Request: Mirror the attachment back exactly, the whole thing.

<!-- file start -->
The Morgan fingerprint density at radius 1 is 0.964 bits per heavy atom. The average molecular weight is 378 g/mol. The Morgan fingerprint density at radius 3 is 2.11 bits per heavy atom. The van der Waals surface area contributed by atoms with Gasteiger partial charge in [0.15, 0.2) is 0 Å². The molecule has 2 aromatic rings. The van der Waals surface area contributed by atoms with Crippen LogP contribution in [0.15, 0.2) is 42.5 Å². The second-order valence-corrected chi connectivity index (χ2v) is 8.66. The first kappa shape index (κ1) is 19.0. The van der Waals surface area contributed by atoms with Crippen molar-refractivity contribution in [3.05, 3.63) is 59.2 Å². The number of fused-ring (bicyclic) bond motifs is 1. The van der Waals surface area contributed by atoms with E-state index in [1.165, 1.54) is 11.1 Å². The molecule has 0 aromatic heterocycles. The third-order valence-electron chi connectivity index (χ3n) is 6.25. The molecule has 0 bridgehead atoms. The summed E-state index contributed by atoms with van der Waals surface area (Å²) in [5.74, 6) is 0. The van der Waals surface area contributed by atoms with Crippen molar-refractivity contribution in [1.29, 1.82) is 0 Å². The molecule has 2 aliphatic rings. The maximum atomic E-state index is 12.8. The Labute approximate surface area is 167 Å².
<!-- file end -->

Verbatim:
The Morgan fingerprint density at radius 1 is 0.964 bits per heavy atom. The average molecular weight is 378 g/mol. The Morgan fingerprint density at radius 3 is 2.11 bits per heavy atom. The van der Waals surface area contributed by atoms with Gasteiger partial charge in [0.15, 0.2) is 0 Å². The molecule has 2 aromatic rings. The van der Waals surface area contributed by atoms with Crippen LogP contribution in [0.15, 0.2) is 42.5 Å². The second-order valence-corrected chi connectivity index (χ2v) is 8.66. The first kappa shape index (κ1) is 19.0. The van der Waals surface area contributed by atoms with Crippen molar-refractivity contribution in [3.05, 3.63) is 59.2 Å². The number of fused-ring (bicyclic) bond motifs is 1. The van der Waals surface area contributed by atoms with E-state index in [1.165, 1.54) is 11.1 Å². The molecule has 0 aromatic heterocycles. The third-order valence-electron chi connectivity index (χ3n) is 6.25. The molecule has 0 bridgehead atoms. The summed E-state index contributed by atoms with van der Waals surface area (Å²) in [5.74, 6) is 0. The van der Waals surface area contributed by atoms with Crippen molar-refractivity contribution in [1.29, 1.82) is 0 Å². The molecule has 2 aliphatic rings. The maximum atomic E-state index is 12.8. The Labute approximate surface area is 167 Å².